The Best Places to Paddle on the Tennessee River

The Tennessee River Gorge is a spectacular setting for paddling just minutes from downtown Chattanooga.
The Tennessee River Gorge is a spectacular setting for paddling just minutes from downtown Chattanooga. Michael Hicks
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The area around Chattanooga is perhaps best known for its whitewater, but that’s not the only paddling opportunity available in the Scenic City. In fact, paddlers are increasingly discovering the joys of kayaking, canoeing, and stand-up paddleboarding on the Tennessee River, which runs right through the heart of Chattanooga. In fact, a paddling trip on the Tennessee River allows you to see the city in a new way while exploring some of the city’s most epic and iconic features.

The Tennessee River Blueway, a 50-mile stretch of river from the Chickamauga Dam Recreation Area northeast of the city to Nickajack Lake in the west, was designated a National Scenic River Trail in 2002. You’ll find something for everyone along the river, from easy calm lakes that are perfect for beginners to the busier urban waterway to explore. The highlight for many is the 26-mile segment through the Tennessee River Gorge—aptly called the Grand Canyon of Tennessee.

Just a few miles from Chattanooga, the Chickamauga Dam Recreation Area is an excellent spot for beginning paddlers to start. Above the dam, there’s both shallow water and no current to deal with—ideal conditions if you want to try stand-up paddleboarding for the first time. Rental paddleboards and kayaks are readily available at Rock Creek (Riverside Store) and L2 Boards.

Paddling on the Tennessee River in downtown Chattanooga gives you a different view of the city.
Paddling on the Tennessee River in downtown Chattanooga gives you a different view of the city. Jake Wheeler

Following the current of the river below the dam, you’ll quickly make your way to downtown Chattanooga. A popular spot to stop is at McClellan (Audubon) Island , a 19-acre preserve just upstream of the Walnut Street Bridge. You’ll find 1.5 miles of hiking trails as well as a wide variety of plants and animals.

The most impressive city scenery is on the south side of the river, where you can paddle over to touch the towering limestone cliffs below the Hunter Museum, pass beneath the Walnut Street Bridge a dizzying 140 feet above, and admire the “cannon” water fountains and Tennessee Aquarium from your water-side vantage point.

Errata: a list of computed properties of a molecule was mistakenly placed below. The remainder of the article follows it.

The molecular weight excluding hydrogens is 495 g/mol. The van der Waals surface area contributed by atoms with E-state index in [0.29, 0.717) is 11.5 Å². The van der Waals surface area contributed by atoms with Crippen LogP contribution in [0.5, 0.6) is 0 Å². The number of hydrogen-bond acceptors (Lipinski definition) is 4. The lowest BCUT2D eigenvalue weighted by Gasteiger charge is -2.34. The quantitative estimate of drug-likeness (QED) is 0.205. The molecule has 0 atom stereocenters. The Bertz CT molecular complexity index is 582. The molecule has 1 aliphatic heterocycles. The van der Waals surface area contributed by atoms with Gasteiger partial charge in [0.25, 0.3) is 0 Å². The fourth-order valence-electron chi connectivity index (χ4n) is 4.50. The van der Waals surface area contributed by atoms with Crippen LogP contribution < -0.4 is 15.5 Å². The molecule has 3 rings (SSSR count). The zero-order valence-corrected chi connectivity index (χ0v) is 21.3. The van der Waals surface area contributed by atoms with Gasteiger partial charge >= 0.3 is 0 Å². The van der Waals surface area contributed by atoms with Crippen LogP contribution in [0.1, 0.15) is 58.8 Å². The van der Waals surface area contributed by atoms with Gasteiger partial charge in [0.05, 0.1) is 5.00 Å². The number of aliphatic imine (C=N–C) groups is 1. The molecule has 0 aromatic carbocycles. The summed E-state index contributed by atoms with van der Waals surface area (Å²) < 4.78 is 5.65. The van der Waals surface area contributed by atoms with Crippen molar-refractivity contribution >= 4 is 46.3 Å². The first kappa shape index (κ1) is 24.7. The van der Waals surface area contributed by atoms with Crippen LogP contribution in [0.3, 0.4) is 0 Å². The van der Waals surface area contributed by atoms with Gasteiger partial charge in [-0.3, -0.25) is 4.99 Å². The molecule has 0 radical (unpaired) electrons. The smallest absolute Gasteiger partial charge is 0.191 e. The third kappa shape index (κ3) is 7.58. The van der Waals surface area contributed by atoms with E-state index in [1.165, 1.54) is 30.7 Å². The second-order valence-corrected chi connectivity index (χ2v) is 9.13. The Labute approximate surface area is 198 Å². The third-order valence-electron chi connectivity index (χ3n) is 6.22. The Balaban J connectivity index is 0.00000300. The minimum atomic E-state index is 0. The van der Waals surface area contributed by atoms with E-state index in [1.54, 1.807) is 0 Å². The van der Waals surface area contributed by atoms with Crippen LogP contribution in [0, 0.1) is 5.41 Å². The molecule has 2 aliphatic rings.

For those wanting a river tour of the city, the most popular launch spot is at Coolidge Park, directly underneath the Market Street Bridge, where a gentle concrete ramp leads you to the water. After paddling through downtown, you’ll round Moccasin Bend and enter the Tennessee River Gorge, a spectacular tree-covered gorge that’s cut into the Cumberland Plateau. Bald eagles are often visible along the route. Just 10 minutes from downtown Chattanooga, River Canyon Kayak rents both one- and two-person kayaks and stand-up paddleboards that allow you to explore this section of the river.

You can find sections of the Tennessee River for any level of paddler.
You can find sections of the Tennessee River for any level of paddler. Jake Wheeler

In addition to the Tennessee River, Chattanooga is also home to quite a few pristine creeks and tributaries that offer unforgettable paddling experiences. From the emerald green waters of Lookout Creek , to the best kept paddling secret in town at West Chickamauga Creek , there’s no shortage of options for flatwater enthusiasts around Chattanooga.

You can also put those paddling skills to the test at the ChattaJack 31, a race held in each October that draws paddlers from all over the United States. The event takes paddlers 31 miles from downtown Chattanooga to Nickajack Lake in a variety for watercraft, and it has quickly established itself as one of the country's premier flatwater endurance races.

Whether you take an hour to explore the Tennessee River Gorge, see downtown Chattanooga from river-level, or paddle the entire length of the blueway, you’ll find something to love on the Tennessee River.

Originally written for Chattanooga CVB.

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